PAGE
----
Syrah grapes from Valley View Orchard in Ashland will be part of the new Harry & David Vineyards wine label that the gourmet-foods company plans to introduce this weekend in its stores, next year in its catalogs.
The Medford-based company, which has been selling gift baskets filled with locally produced fruits and snacks since 1934, has purchased grapes grown in Southern Oregon, mostly the Rogue Valley. The winemaker is Linda Donovan of Pallet Wine Co. in Medford, who has made nine different wines, including chardonnay, merlot and pinot noir, priced from $15 to $35 a bottle.
The wines will be available to taste and buy starting Saturday, Oct. 27, at Harry & David Country Village, 1314 Center Drive, Medford, says Mary Shanahan, the company's senior director of brand marketing. Next year, the wines will be sold at www.harryanddavid.com.
The company long has sold Oregon, California and imported wines in its stores, and it ships wines through www.wine.com.
"It made sense for us to sell our own label," says spokeswoman Rhonda Klug. "We are not competing with local wineries. We want to promote the industry and Rogue Valley as a whole."
Harry & David's Vineyards label will have the name of the grape-growing region printed across the top, a promotional idea championed by local producers including Chris Martin, president of the Southern Oregon Winery Association and owner of Troon Vineyard in Grants Pass.
Grapes for Harry & David Vineyards 2009 Tempranillo ($35) were harvested from Steelhead Run Vineyard in the Applegate. Grapes for the 2010 Syrah ($35) came from Valley View Orchard in Ashland.
Other varietals are sauvignon blanc ($15), viognier ($20) and gewürztraminer ($15).
Some Umpqua Valley grapes were purchased to create the 2009 Merlot ($20) and 2010 Royal Crest Red ($20), a blend of 60 percent merlot, 30 percent cabernet sauvignon and 10 percent carmenere.
"This is exciting," says Michael Donovan, chairman of the Oregon Wine Board and Oregon Winegrowers Association. "Harry & David has the power to get the word out that Southern Oregon produces premium wine. And who knows the potential for more vineyard development?"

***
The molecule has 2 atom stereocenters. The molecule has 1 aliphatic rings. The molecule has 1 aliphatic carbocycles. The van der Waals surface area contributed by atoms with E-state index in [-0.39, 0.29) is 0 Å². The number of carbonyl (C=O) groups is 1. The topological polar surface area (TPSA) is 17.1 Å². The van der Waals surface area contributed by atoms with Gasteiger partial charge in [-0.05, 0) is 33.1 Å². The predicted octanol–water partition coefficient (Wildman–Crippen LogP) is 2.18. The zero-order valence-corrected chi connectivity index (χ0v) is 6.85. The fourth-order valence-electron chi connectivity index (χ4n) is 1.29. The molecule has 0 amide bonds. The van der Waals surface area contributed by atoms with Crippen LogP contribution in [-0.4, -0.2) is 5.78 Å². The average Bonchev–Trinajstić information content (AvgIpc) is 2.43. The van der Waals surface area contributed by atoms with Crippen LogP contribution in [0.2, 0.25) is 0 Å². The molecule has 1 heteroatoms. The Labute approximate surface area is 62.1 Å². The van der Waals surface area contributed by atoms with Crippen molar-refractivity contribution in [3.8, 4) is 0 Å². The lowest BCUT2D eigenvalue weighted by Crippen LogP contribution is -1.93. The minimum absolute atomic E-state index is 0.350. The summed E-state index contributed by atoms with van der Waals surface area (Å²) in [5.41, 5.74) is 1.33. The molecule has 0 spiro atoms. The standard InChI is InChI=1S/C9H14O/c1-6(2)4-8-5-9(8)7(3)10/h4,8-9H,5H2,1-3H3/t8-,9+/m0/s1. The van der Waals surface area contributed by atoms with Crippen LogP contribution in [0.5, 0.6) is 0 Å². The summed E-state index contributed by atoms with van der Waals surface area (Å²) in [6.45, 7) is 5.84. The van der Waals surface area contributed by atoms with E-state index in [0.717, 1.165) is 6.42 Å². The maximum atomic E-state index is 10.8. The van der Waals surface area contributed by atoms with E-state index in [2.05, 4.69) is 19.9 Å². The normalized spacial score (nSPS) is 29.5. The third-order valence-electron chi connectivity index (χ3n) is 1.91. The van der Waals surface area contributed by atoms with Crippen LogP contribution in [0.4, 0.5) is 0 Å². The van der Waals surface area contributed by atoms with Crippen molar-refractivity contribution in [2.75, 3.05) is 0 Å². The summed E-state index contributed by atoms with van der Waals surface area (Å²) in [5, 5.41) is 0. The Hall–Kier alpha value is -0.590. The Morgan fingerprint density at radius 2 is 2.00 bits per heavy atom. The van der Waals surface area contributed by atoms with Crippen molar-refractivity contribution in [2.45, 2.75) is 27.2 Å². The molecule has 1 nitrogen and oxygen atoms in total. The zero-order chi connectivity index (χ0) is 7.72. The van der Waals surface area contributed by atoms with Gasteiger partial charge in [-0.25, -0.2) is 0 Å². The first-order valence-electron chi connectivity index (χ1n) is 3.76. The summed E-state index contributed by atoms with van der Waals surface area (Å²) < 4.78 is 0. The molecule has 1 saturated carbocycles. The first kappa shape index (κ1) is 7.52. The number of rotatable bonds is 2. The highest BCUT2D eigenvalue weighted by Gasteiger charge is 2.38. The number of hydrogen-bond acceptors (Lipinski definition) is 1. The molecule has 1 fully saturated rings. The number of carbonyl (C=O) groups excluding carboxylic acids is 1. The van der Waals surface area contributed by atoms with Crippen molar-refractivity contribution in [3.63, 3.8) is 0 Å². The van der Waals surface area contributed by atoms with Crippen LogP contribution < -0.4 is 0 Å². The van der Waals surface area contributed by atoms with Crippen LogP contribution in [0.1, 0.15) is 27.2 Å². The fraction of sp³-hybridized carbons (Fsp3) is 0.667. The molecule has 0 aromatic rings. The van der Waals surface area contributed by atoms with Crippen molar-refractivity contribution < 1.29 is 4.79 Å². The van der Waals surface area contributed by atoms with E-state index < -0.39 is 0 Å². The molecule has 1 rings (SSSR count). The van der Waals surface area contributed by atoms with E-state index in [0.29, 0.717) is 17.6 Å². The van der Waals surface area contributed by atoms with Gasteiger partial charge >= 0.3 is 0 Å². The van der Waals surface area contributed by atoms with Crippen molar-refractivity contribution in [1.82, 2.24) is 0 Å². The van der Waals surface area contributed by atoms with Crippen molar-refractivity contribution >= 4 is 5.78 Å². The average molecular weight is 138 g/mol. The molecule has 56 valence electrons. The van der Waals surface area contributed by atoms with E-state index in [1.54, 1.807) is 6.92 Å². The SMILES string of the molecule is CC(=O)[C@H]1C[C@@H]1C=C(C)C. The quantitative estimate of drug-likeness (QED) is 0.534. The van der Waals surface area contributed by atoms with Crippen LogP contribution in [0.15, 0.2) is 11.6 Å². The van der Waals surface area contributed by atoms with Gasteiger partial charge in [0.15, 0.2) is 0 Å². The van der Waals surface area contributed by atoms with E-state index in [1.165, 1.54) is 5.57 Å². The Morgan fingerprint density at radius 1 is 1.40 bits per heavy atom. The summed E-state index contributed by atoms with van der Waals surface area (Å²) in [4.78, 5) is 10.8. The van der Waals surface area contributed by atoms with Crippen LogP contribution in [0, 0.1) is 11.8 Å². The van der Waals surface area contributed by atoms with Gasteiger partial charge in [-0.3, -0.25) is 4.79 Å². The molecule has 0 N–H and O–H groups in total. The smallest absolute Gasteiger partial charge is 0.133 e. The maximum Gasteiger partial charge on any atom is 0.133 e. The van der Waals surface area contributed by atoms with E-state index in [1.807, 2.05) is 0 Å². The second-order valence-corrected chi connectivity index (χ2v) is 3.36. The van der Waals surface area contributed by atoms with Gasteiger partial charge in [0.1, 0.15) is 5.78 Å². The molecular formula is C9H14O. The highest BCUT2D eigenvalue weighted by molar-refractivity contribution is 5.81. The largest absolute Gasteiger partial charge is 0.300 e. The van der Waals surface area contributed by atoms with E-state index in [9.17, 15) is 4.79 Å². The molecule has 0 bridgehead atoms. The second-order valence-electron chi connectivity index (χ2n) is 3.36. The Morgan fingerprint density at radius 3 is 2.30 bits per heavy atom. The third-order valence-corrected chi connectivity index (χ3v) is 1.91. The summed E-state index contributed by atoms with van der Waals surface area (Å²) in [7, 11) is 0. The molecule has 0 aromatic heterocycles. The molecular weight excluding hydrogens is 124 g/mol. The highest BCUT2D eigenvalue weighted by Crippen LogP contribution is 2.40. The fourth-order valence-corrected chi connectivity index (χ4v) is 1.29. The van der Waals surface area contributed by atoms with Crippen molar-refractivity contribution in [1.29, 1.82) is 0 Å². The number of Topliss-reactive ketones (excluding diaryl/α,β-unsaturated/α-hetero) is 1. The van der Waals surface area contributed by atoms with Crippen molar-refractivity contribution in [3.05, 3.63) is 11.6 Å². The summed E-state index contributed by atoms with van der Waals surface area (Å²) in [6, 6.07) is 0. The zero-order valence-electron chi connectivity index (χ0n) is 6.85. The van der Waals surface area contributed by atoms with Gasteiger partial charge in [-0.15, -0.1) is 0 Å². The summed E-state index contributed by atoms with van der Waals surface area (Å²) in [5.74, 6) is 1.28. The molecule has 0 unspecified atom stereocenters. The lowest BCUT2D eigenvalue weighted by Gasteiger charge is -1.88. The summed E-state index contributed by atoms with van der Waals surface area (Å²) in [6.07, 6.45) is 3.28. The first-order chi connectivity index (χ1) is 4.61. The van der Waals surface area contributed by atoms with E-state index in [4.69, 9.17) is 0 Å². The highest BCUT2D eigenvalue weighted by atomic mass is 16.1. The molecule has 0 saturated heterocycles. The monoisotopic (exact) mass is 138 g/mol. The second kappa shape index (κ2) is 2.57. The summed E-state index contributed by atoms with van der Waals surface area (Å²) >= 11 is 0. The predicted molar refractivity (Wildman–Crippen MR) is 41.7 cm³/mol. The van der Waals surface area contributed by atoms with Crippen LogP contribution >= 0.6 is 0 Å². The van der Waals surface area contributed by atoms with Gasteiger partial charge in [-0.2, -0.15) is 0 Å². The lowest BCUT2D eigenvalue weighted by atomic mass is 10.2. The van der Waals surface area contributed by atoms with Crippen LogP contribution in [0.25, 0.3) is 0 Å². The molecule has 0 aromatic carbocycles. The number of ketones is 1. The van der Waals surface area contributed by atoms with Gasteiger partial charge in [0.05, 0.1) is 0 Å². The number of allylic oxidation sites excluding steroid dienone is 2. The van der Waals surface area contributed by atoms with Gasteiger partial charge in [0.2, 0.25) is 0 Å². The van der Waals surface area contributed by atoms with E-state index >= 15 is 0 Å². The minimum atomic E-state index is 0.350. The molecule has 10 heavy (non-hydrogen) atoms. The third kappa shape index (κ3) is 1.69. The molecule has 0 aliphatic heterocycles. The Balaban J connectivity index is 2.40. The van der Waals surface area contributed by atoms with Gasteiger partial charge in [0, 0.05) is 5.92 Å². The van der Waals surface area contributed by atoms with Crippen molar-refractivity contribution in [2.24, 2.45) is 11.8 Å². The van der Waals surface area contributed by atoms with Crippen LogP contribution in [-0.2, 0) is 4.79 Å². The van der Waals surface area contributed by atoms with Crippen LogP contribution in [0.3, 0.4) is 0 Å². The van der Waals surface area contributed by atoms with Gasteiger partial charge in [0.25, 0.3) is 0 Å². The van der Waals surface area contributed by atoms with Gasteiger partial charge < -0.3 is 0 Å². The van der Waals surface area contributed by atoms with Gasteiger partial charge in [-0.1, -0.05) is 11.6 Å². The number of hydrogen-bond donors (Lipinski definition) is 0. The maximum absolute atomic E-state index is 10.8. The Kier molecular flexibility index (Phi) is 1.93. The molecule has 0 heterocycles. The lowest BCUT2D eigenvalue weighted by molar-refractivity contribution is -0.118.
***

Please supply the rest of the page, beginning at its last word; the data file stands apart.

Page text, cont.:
Donovan spoke last week before boarding a plane on a 10-day trade mission to China and Japan to promote Oregon products, including wine.
Donovan, who is not related to winemaker Linda Donovan, says that because there is a limit to the number of cases of wine that can be sold and consumed locally, wineries need to expand beyond the region "because that's where the growth is."
He and others invested in the local wine industry also have been hoping that a significant, outside wine producer or retailer would buy a stake in Southern Oregon and give it instant acclaim, as respected French wine company Maison Joseph Drouhin did when it opened Domaine Drouhin in the Willamette Valley in the 1980s.
"It's a compelling development," says Donovan, also director of national sales for RoxyAnn Winery in Medford.
Troon owner Martin appreciates Harry & David's "marketing machine" and that it has "been a great rep for Southern Oregon."
He says he also would like to see local, artisan, family producers become part of the new venture.
"But any chance we have to get the wines of Southern Oregon, as long as they are good, to people across the country," he says, "furthers the Southern Oregon cause."